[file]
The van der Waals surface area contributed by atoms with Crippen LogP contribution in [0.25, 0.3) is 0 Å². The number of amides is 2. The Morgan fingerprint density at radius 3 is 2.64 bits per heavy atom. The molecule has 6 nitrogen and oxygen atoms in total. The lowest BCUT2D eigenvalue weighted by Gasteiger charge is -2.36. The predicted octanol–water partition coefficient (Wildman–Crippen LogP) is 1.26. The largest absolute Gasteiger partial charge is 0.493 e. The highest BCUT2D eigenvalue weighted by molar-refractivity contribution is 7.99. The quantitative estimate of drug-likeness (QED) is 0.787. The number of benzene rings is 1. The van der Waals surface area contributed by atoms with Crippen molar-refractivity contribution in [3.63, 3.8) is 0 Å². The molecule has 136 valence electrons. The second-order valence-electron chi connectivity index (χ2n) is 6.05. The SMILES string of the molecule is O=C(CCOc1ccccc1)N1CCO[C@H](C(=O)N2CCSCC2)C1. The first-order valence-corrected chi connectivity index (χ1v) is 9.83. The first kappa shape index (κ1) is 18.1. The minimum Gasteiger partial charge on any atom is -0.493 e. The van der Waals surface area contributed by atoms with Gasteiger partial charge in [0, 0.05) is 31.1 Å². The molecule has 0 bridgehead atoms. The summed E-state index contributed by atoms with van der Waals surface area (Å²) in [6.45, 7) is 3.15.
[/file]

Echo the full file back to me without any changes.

The van der Waals surface area contributed by atoms with Crippen LogP contribution in [0.25, 0.3) is 0 Å². The number of amides is 2. The Morgan fingerprint density at radius 3 is 2.64 bits per heavy atom. The molecule has 6 nitrogen and oxygen atoms in total. The lowest BCUT2D eigenvalue weighted by Gasteiger charge is -2.36. The predicted octanol–water partition coefficient (Wildman–Crippen LogP) is 1.26. The largest absolute Gasteiger partial charge is 0.493 e. The highest BCUT2D eigenvalue weighted by molar-refractivity contribution is 7.99. The quantitative estimate of drug-likeness (QED) is 0.787. The number of benzene rings is 1. The van der Waals surface area contributed by atoms with Crippen molar-refractivity contribution in [3.63, 3.8) is 0 Å². The molecule has 136 valence electrons. The second-order valence-electron chi connectivity index (χ2n) is 6.05. The SMILES string of the molecule is O=C(CCOc1ccccc1)N1CCO[C@H](C(=O)N2CCSCC2)C1. The first-order valence-corrected chi connectivity index (χ1v) is 9.83. The first kappa shape index (κ1) is 18.1. The minimum Gasteiger partial charge on any atom is -0.493 e. The van der Waals surface area contributed by atoms with Gasteiger partial charge in [0, 0.05) is 31.1 Å². The molecule has 0 bridgehead atoms. The summed E-state index contributed by atoms with van der Waals surface area (Å²) in [6.45, 7) is 3.15.